The Politics of Mobilization: National Parties and EU Decision-making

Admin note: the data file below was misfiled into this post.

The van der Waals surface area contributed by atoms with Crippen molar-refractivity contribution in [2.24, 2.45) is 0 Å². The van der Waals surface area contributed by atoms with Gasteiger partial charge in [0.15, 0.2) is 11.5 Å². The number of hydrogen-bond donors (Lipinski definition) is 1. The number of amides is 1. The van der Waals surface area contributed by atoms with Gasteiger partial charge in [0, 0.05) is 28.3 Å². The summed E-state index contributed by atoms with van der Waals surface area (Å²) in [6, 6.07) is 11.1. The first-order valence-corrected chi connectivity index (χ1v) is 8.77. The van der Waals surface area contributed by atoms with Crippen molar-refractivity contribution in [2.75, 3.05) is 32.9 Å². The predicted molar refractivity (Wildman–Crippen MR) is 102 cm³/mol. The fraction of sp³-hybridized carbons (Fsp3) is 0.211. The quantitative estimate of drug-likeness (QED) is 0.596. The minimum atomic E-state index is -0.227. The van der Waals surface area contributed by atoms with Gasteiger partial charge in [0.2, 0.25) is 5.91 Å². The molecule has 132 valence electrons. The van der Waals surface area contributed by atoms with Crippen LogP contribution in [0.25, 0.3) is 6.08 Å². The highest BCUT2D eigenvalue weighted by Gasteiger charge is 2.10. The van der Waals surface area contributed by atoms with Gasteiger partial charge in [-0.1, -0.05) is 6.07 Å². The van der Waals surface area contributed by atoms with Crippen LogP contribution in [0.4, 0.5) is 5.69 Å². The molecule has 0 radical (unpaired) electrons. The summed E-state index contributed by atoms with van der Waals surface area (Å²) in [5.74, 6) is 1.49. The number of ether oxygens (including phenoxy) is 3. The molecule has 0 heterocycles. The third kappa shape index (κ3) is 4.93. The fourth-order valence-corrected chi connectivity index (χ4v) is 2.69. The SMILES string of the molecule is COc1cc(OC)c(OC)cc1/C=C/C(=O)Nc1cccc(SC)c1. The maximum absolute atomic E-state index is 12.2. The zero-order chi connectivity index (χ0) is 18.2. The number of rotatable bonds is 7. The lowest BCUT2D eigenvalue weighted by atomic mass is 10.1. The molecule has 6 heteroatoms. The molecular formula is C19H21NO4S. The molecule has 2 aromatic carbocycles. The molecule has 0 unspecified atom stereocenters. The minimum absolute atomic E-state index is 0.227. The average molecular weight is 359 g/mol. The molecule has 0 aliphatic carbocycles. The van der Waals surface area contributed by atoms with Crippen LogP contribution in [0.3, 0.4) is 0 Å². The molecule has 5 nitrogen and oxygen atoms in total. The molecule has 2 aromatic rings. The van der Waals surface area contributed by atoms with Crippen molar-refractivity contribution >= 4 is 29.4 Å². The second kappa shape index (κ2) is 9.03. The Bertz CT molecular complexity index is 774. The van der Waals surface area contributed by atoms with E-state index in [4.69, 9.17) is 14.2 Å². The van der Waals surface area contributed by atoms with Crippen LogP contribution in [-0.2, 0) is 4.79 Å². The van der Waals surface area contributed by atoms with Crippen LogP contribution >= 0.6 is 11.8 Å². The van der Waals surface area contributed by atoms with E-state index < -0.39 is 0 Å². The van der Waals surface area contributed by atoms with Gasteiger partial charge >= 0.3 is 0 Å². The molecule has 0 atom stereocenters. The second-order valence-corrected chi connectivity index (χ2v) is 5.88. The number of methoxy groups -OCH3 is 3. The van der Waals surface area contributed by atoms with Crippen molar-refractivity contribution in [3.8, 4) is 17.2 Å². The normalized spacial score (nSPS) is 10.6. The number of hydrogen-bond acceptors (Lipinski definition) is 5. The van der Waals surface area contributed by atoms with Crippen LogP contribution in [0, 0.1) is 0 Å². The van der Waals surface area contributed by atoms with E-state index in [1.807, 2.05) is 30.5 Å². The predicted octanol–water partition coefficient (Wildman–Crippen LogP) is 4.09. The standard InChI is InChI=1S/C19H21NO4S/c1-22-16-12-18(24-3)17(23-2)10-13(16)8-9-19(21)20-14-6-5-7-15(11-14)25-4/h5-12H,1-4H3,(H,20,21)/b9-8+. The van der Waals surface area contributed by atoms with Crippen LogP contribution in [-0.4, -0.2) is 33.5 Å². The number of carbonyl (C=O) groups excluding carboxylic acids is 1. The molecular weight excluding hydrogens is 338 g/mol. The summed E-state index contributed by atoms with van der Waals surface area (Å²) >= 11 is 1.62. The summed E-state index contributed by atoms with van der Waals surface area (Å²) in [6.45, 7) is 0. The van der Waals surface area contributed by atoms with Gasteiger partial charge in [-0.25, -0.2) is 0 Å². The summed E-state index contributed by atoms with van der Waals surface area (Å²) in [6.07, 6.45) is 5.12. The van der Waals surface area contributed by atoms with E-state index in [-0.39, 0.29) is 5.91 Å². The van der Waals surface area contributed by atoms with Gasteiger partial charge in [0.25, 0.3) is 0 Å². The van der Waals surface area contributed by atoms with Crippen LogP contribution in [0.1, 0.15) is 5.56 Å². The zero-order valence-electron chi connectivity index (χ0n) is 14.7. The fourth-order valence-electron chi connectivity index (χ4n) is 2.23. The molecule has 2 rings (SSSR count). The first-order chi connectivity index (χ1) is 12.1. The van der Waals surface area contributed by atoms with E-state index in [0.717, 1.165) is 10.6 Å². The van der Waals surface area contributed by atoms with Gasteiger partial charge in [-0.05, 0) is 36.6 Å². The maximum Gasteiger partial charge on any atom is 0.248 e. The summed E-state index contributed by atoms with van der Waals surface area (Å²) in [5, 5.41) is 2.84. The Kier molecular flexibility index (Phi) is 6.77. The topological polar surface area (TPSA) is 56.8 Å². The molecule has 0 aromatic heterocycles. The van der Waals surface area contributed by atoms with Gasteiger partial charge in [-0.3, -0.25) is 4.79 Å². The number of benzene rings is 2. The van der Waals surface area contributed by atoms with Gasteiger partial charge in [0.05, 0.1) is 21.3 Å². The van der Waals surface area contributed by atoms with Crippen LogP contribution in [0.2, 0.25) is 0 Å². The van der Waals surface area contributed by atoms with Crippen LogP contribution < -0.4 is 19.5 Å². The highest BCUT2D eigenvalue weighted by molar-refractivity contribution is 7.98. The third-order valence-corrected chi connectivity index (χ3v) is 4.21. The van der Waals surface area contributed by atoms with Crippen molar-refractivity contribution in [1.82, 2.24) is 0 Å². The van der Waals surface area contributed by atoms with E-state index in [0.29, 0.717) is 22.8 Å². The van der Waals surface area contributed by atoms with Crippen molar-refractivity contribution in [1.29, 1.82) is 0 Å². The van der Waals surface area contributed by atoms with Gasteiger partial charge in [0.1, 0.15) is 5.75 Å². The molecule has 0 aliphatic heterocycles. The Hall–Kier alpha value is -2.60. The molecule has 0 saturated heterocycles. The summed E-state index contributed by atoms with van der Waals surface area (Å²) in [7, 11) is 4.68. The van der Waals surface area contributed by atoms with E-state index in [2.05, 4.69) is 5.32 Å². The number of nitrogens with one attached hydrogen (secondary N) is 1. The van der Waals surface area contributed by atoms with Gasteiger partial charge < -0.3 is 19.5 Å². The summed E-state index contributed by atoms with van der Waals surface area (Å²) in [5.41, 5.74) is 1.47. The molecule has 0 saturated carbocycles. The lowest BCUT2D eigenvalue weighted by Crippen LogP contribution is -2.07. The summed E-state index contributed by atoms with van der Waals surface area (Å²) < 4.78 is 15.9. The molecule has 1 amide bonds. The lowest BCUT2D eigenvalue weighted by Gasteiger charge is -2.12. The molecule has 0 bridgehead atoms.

This research project analyses how and to what extent representatives of national parties engage in European decision-making. In this political mobilization of national parties, we distinguish different forms of activities (i.e., internal and external strategies), different levels of authority (i.e., regional, national, and supranational), and different addressees (i.e., the executive, the legislative, and private actors). The main goal of the study is to determine if and in what particular ways political parties try to influence EU decision-making and how this ultimately affects the substantial and procedural quality of the EU politics, both at the European and national level. To learn about the behaviour of national party representatives in EU decision-making, we conducted an extensive online-survey among members of parliament in the German Bundestag and in seven state parliaments (Landtage). In a number of semi-structured interviews with MPs of the German Bundestag and members of the executive, we gathered additional information on EU related activities. For the analysis of external party strategies, a large amount of party press releases was content-analysed covering an entire legislative term and complemented by an in-depth case study over a one-month period. In 2011, we completed the data collection process. More elaborate analyses will follow in 2012. First empirical results show that members of parliament, at the national and regional level, conceive EU politics as important for the success of their daily work. However, they only expand their political actions towards other territorial levels and institutions to a limited extent. Thus, we cannot speak of a strong trans- and/or supranationlisation of the political actions of German parties. When members of parliament in the Bundestag and the Landtage become active, gathering information about European policies and/or trying to influence EU decision-making, this is mainly done through the channels of their respective parties. Yet, a considerable amount of their communication activities contains references to EU institutions and legislation, depending among other factors on the policy field in question. Altogether, the impact of the European Union on the behaviour of national political parties and the competition between parties in routine times of politics seems limited. As a consequence, German political parties’ contribution to the democratic legitimation of EU decision-making is also limited.